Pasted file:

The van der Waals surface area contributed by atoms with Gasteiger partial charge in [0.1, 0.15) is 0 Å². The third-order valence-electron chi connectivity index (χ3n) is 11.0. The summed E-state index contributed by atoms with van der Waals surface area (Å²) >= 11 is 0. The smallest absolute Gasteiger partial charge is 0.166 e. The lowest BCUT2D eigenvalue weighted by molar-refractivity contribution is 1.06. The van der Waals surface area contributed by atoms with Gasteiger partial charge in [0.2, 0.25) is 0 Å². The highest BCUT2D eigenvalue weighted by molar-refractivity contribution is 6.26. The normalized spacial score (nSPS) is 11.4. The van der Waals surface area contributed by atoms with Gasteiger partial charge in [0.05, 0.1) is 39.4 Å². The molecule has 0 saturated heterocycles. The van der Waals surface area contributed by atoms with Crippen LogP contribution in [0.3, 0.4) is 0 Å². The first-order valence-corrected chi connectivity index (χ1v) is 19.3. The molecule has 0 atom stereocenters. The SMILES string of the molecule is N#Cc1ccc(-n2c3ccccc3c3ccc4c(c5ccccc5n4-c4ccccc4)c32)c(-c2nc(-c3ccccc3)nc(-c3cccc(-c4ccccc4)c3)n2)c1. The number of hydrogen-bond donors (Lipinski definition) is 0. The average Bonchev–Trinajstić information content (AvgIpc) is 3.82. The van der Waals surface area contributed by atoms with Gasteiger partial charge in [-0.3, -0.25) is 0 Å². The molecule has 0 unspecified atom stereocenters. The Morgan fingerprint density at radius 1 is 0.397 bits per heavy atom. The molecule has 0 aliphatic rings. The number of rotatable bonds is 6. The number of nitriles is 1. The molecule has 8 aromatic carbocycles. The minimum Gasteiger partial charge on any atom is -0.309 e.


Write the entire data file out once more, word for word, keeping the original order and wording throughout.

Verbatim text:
The van der Waals surface area contributed by atoms with Gasteiger partial charge in [0.1, 0.15) is 0 Å². The third-order valence-electron chi connectivity index (χ3n) is 11.0. The summed E-state index contributed by atoms with van der Waals surface area (Å²) >= 11 is 0. The smallest absolute Gasteiger partial charge is 0.166 e. The lowest BCUT2D eigenvalue weighted by molar-refractivity contribution is 1.06. The van der Waals surface area contributed by atoms with Gasteiger partial charge in [0.2, 0.25) is 0 Å². The highest BCUT2D eigenvalue weighted by molar-refractivity contribution is 6.26. The normalized spacial score (nSPS) is 11.4. The van der Waals surface area contributed by atoms with Gasteiger partial charge in [0.05, 0.1) is 39.4 Å². The molecule has 0 saturated heterocycles. The van der Waals surface area contributed by atoms with Crippen LogP contribution in [0.3, 0.4) is 0 Å². The first-order valence-corrected chi connectivity index (χ1v) is 19.3. The molecule has 0 atom stereocenters. The SMILES string of the molecule is N#Cc1ccc(-n2c3ccccc3c3ccc4c(c5ccccc5n4-c4ccccc4)c32)c(-c2nc(-c3ccccc3)nc(-c3cccc(-c4ccccc4)c3)n2)c1. The number of hydrogen-bond donors (Lipinski definition) is 0. The average Bonchev–Trinajstić information content (AvgIpc) is 3.82. The van der Waals surface area contributed by atoms with Gasteiger partial charge in [-0.3, -0.25) is 0 Å². The molecule has 0 unspecified atom stereocenters. The Morgan fingerprint density at radius 1 is 0.397 bits per heavy atom. The molecule has 0 aliphatic rings. The number of rotatable bonds is 6. The number of nitriles is 1. The molecule has 8 aromatic carbocycles. The minimum Gasteiger partial charge on any atom is -0.309 e.